HC Deb 21 January 1965 vol 705 cc408-13

3.38 p.m.

Sir Cyril Osborne (Louth)

I hope that the House will allow me to make two major objections to taking these Supplementary Estimates "on the nod". The amount involved is £60.7 million, and I hate to see the House used as a rubber stamp merely to pass this vast sum of money. I have two reasons to objecting.

First, I put it to hon. Members on both sides that we should try to preserve the ancient rights and privileges of back benchers, irrespective of who is in the Government, against the encroachments of the Executive over rights which should belong to us. It is the greatest privilege and duty of private Members to watch over Government expenditure and to restrain taxation. We are, and we have been for hundreds of years, the watch-dogs of the taxpayer against the encroachments of the Executive.

I object to the usual channels, whatever the usual channels may be, fixing these matters without consulting back benchers on either side. It seems to me that the usual channels have become a kind of "Butskellian in-and-out club", a self-perpetuating oligarchy which does not consult private Members on their rights. It would be a tragedy for the country and for democracy as a whole if the House of Commons were to become a rubber-stamp Reichstag whose only function was dutifully to say "Yes" to whatever the Executive proposed. I want hon. Members on both sides to stand up for their liberties and rights, or one day the Executive will run us as they wish.

I am sorry that the Prime Minister has gone, because I wanted to put two points to him. First, the Prime Minister himself has been in the House, as I have, since 1945, but he has never been a back bencher He has always been either in office or in a "shadow" office. Therefore, he tends to look at the position from the Executive's point of view.

Mr. Charles Fletcher-Cooke (Darwen)

I remember when the right hon. Member for Huyton (Mr. H. Wilson) spoke from these benches.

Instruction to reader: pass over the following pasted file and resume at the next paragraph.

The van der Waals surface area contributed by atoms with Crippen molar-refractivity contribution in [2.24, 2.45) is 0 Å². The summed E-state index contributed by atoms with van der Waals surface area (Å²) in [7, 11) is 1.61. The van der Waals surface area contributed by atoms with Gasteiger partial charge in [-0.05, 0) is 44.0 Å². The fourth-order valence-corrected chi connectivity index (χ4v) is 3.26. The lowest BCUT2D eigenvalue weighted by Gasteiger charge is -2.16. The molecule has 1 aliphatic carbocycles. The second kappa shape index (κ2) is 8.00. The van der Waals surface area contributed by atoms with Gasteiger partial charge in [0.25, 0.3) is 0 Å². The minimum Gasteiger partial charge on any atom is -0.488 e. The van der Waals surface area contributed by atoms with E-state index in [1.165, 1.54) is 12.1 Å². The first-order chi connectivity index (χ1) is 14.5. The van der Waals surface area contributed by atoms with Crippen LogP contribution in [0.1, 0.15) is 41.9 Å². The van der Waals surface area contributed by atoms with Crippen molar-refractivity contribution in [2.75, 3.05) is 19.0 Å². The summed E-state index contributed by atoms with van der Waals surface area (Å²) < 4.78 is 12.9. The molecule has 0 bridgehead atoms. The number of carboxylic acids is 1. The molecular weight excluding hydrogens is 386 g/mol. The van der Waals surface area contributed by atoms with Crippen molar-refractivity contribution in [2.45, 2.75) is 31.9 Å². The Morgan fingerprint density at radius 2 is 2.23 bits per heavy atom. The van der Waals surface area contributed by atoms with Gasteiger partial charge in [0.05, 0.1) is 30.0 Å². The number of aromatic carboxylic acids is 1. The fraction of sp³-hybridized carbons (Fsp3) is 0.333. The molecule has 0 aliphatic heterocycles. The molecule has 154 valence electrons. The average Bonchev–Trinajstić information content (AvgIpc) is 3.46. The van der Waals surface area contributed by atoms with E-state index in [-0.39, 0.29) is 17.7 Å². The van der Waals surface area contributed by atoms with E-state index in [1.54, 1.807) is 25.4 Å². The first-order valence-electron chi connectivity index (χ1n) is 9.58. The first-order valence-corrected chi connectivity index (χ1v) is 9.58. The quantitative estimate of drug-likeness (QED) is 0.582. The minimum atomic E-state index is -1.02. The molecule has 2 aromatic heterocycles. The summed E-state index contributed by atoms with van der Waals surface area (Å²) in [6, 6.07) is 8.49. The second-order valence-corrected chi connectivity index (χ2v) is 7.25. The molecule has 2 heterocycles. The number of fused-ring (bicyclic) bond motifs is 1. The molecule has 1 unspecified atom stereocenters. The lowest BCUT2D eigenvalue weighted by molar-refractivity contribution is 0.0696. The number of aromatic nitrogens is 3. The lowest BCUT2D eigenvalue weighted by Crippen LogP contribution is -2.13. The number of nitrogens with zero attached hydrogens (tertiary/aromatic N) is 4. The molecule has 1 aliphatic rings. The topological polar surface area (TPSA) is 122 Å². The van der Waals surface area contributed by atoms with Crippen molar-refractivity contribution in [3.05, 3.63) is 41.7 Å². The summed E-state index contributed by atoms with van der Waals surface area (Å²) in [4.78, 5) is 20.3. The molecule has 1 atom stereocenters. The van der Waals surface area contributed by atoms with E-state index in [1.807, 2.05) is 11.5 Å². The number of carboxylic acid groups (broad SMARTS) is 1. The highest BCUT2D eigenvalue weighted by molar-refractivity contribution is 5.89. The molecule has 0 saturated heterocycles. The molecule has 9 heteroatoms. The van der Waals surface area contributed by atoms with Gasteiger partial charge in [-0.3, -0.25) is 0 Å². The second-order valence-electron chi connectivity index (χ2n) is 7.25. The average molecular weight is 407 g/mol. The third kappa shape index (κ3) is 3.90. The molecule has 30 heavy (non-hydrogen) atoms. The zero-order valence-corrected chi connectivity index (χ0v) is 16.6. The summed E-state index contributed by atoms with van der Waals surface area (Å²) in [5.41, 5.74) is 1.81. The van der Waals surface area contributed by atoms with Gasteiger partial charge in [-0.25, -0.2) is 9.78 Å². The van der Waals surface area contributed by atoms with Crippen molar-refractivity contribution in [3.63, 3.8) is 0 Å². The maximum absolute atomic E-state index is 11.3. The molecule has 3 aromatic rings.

Sir C. Osborne

That must have been during his self-imposed "exile"; he was still a right hon. Gentleman and had all the privileges of being so.

Secondly, the Prime Minister today, of whichever side—I saw it on my side—enjoys enormous patronage and all that goes with it. When we were on the other side of the House we saw a very strong Suez Group which was broken up by the power of patronage. Today, we see none of the Bevanites grouped below the Gangway, because too many of them have been taken into office. My point is that the back benchers should stand up for their rights and watch the Executive in the interests of the taxpayer.

My second objection is the size and nature of the Supplementary Estimates. The sum of £60½ million is a lot of money, and to pass it "on the nod", as though it were mere petty cash, is not good enough for the taxpayers I represent. It seems that some Government Departments are seized with a sense of squandermania and feel that the importance of the Department is judged by the amount of money it can spend. I should like to have this altered. I should like to see—only back benchers can insist on it—a Scrooge-like economy in all spending Departments.

Instead of there being Supplementary Estimates three times a year, I should like the Government, at the instance of back benchers on both sides, to say "No more Supplementary Estimates. You must live within the amount of money we have given you." Indeed, it would he a good thing for the nation if we told all spending Departments that they were to have a 10 per cent. cut in their original Estimates.

In regard to these winter Supplementary Estimates, the Civil Estimates for the current year amount to £4,995 million, and already there has been a summer Supplementary Estimate for £47 million, which went through "on the nod". Now we are asked to pass, again "on the nod ", another £61 million. But there are two points to be made about these Supplementary Estimates. One is that these Estimates contain nothing from the Ministry of Defence, and that Ministry is the biggest spending Department we have. Is there any more to come from the Ministry of Defence? I should fear that there would be hundreds of millions of pounds still to come in the next Supplementary Estimates. Hon. Members should remember that there are still the spring Supplementary Estimates to come, and goodness knows how much it will all cost. The people whom we represent have to find the money through taxation, and they do not think it funny. They do not like being taxed.

Category B takes £41 million out of the £61 million, and of the £41 million £38½ million is for various Commonwealth Votes. In the last Supplementary Estimates an extra £25 million was granted for those Votes, and the amount granted already on the two Votes in Category B is double what was orginally estimated, and there is still another Supplementary Estimate to come. Is there no end to it? It is high time we said something about it.

At the risk of offending my Scottish and agricultural hon. Friends, I would point out that I see that under Category B there is a Supplementary Estimate for agricultural grants for Scotland of £2,700,000, which is an increase of 21.2 per cent. on the original Estimate. That is not very good estimating to begin with.